To The Voices of Detraction
September 10, 2009
A few people have written to me this morning both publicly via ArtsJournal and privately via my email address in response to the blog post I wrote yesterday about the upcoming National Arts Journalism Summit in Los Angeles.
A couple of commentators brought up some worthwhile criticisms of the concept which I would like to highlight and reply to. Here is the first:
"Only four hours for a "summit on journalism"? Seems to me a rather paltry amount of time to spend on such an important subject, and most of it is going to be taken up by speeches and presentations. They can talk about participating through text messaging or Twitter, but it seems a poor way to learn, reason and then offer insights and ideas about a complicated subject. But have at it. Perhaps it will dawn on people that superficial thinking is the problem."
And here is the second:
"Four hours is not long enough, nor is the 10-15 minutes each of the five finalists gets to make their presentations. I also find the secrecy a bit overdramatic. The judges should be named and identified. Mr. McLelland said that 27 of the submissions were agreed by the judges to be strong. Why not at least identify those 27 strong ideas and let's have a real dialogue on how we can forge a future for arts journalists. Why travel to participate in a 4 hour forum when you can do it from the comfort of your office?"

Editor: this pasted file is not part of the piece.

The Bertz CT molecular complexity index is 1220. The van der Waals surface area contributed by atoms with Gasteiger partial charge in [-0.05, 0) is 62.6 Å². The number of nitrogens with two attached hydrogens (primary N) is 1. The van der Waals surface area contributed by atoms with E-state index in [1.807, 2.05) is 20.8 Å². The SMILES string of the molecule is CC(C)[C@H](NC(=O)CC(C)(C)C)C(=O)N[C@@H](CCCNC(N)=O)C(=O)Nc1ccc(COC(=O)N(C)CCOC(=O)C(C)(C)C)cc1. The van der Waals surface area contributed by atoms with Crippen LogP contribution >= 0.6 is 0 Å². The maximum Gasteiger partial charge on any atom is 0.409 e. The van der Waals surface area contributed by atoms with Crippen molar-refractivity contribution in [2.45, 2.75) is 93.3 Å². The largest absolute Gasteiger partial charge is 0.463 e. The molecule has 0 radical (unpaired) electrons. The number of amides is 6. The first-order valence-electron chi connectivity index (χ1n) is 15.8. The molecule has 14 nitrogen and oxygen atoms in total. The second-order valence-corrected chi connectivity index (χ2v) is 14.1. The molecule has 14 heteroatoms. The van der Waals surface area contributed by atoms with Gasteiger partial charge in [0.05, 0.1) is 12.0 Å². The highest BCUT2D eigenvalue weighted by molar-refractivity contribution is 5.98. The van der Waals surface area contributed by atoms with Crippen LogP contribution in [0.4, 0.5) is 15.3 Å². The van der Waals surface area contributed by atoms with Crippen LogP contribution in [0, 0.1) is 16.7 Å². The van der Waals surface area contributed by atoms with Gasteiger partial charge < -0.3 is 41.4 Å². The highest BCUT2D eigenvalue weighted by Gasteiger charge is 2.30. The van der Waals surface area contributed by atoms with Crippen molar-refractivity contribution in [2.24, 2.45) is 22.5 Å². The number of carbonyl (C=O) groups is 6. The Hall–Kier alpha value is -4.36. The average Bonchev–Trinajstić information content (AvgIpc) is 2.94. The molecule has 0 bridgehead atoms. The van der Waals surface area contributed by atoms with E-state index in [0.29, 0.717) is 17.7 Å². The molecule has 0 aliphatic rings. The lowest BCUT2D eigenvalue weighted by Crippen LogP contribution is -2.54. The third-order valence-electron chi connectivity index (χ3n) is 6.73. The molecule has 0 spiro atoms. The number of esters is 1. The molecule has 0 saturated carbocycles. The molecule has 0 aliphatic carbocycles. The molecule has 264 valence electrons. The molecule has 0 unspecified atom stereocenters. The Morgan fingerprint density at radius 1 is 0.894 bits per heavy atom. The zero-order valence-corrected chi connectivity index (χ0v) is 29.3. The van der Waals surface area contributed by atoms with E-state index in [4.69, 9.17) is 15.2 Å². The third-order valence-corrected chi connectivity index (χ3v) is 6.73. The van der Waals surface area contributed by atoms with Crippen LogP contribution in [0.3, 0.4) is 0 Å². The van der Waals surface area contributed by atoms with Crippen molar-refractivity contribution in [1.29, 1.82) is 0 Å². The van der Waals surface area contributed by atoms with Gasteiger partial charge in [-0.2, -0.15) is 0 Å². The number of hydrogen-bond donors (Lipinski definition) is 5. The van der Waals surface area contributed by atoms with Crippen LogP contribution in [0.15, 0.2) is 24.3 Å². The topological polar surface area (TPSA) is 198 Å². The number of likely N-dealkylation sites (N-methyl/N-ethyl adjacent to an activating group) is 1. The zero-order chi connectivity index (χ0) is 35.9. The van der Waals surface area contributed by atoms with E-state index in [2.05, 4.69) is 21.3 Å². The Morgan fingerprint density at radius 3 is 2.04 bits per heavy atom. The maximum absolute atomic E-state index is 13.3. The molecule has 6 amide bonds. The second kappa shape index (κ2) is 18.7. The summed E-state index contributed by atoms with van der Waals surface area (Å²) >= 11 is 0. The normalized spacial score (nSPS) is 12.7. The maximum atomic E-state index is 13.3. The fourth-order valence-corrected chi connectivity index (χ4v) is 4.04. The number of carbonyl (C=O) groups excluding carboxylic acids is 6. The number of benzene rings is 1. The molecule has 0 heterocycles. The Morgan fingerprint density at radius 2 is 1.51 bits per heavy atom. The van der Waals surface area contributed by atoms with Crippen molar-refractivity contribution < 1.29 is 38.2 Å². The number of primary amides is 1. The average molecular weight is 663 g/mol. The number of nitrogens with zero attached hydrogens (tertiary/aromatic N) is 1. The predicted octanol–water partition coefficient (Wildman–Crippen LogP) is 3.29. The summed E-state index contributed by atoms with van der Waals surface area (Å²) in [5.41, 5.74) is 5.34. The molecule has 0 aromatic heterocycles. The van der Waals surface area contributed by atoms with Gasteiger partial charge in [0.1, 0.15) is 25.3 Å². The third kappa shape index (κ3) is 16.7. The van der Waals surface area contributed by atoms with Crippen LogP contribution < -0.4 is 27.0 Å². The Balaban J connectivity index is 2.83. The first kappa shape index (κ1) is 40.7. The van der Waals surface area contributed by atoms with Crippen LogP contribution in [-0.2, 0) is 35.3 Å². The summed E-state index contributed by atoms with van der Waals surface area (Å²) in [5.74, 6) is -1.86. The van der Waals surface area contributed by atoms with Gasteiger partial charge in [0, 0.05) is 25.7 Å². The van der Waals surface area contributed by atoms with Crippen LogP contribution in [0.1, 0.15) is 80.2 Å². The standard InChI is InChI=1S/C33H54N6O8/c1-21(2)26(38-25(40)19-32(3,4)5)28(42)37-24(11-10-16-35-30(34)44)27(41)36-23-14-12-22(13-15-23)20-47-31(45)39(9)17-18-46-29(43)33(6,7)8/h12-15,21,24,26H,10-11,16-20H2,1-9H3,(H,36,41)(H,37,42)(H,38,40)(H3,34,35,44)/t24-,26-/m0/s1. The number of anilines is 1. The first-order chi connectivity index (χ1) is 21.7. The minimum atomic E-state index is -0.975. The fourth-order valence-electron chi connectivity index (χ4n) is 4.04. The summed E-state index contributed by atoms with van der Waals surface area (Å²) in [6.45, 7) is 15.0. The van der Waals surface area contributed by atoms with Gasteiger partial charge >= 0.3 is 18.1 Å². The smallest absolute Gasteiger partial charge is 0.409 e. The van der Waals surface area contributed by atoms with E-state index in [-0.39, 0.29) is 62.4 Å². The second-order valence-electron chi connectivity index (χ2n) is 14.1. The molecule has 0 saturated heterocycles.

The criticisms that these commentators make about the summit seem reasonable. Four hours isn't a long time. And now that commentator B mentions it, listing the 27 top projects considered for the summit on the website in advance of the live event might be a lovely way to generate excitement ahead of October 2 and make more of the people who contributed projects feel like their efforts were well received. Perhaps the organizers might consider doing this in the coming days?
On the other hand, it seems rather strange for people to start denigrating the summit before it even takes place. This is a first-of-its-kind event. We should be supporting and looking forward to its birth, not tearing it down in utero. Criticism will no doubt play a valuable role when the event is over and we can evaluate its success. But right now, the negativity comes across as rather hollow.